Crazy About Miss Julia
In her latest book in the Miss Julia series, Ann B. Ross considers the lunatic reach of love
by Faye Jones
It's appropriate that Ann B. Ross should begin her eleventh Miss Julia novel with a lecture by the protagonist, who warns Hazel Marie's intended that he better not break his bride's heart: "Seeing is believing, and with your marital history—which you've taken no pains to conceal—I have every reason in the world to worry. Three wives, Mr. Pickens, and not a one of them took. Marry 'em and leave 'em, that seems to be your motto, and I'm telling you now, I am not going to have Hazel Marie treated in that fashion."
The problem in Miss Julia Renews Her Vows is not just that Hazel Marie's fiancé has been married three times before; the problem is also that Hazel Marie is pregnant. With twins. Miss Julia is determined to keep Hazel Marie from suffering any social consequences from her behavior: "[N]ow came the need for explanations and cover-ups and outright lies that in the long run no one would believe," she says. "In truth, however, I didn't care whether anyone believed them or not, just so they acted as if they did."
But Hazel Marie's reputation will soon become only one of several issues that plague the notorious busybody, Miss Julia. First, there's the reappearance of Francie Pitts, a much-married and much-widowed woman, presumbably in search of husband number six. Then Francie gets attacked in her ritzy retirement apartment and blames Etta Mae Wiggins, a home health worker. Miss Julia knows that Etta Mae would never hurt anyone and starts sleuthing for the real culprit.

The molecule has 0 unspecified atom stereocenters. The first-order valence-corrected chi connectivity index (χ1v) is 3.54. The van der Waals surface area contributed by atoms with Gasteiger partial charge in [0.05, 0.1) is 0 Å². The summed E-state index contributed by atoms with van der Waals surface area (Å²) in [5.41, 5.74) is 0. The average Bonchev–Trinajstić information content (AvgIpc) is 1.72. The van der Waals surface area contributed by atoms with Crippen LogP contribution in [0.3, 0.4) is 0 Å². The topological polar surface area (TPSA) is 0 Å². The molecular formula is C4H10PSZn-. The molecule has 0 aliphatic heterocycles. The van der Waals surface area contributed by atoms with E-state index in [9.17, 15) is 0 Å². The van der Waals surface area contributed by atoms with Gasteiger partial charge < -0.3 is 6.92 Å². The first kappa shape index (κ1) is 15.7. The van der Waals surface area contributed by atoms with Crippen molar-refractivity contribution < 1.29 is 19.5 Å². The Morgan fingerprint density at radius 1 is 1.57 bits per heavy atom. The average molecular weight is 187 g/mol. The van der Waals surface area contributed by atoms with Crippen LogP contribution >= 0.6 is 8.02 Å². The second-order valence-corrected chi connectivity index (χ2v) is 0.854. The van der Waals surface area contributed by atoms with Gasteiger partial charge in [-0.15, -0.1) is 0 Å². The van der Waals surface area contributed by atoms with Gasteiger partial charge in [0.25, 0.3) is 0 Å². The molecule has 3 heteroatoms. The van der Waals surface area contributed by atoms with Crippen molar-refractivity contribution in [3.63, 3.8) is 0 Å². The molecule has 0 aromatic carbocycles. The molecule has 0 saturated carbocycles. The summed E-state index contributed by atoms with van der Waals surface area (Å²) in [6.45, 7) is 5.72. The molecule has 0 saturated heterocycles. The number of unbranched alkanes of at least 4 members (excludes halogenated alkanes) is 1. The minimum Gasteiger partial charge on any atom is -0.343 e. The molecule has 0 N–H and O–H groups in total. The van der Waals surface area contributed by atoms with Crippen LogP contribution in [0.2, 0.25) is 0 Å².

But what finally sends Miss Julia to her sick bed is her husband Sam's suggestion that they attend a marriage-enrichment class. That's bad enough: what woman wants to be told her marriage needs enriching (and Miss Julia knows what that really means)? But, even worse, it's being taught by a single man who still lives with his mother and who happens to the source of a moment of shame in Miss Julia's past.
Ross fans know that, in the end, Miss Julia will set everything right. The fun is in seeing how Miss Julia—nine parts Southern matron and one part detective— does it. She knows how to invite everyone to a luncheon that will announce Hazel Marie's condition in just the right way, but she is also willing to get on her knees and crawl out of a meeting if it keeps her out of her nemesis's line of vision. If you're unacquainted with this Southern force of nature, you'll be hooked by the end of this novel, and if you're a faithful fan, reading this novel will feel like catching up with an old friend.
Ann B. Ross will read from and sign copies of Miss Julia Renews Her Vows at Davis-Kidd Booksellers in Memphis on April 9 at 7 p.m.
Published Wednesday, 7 April 2010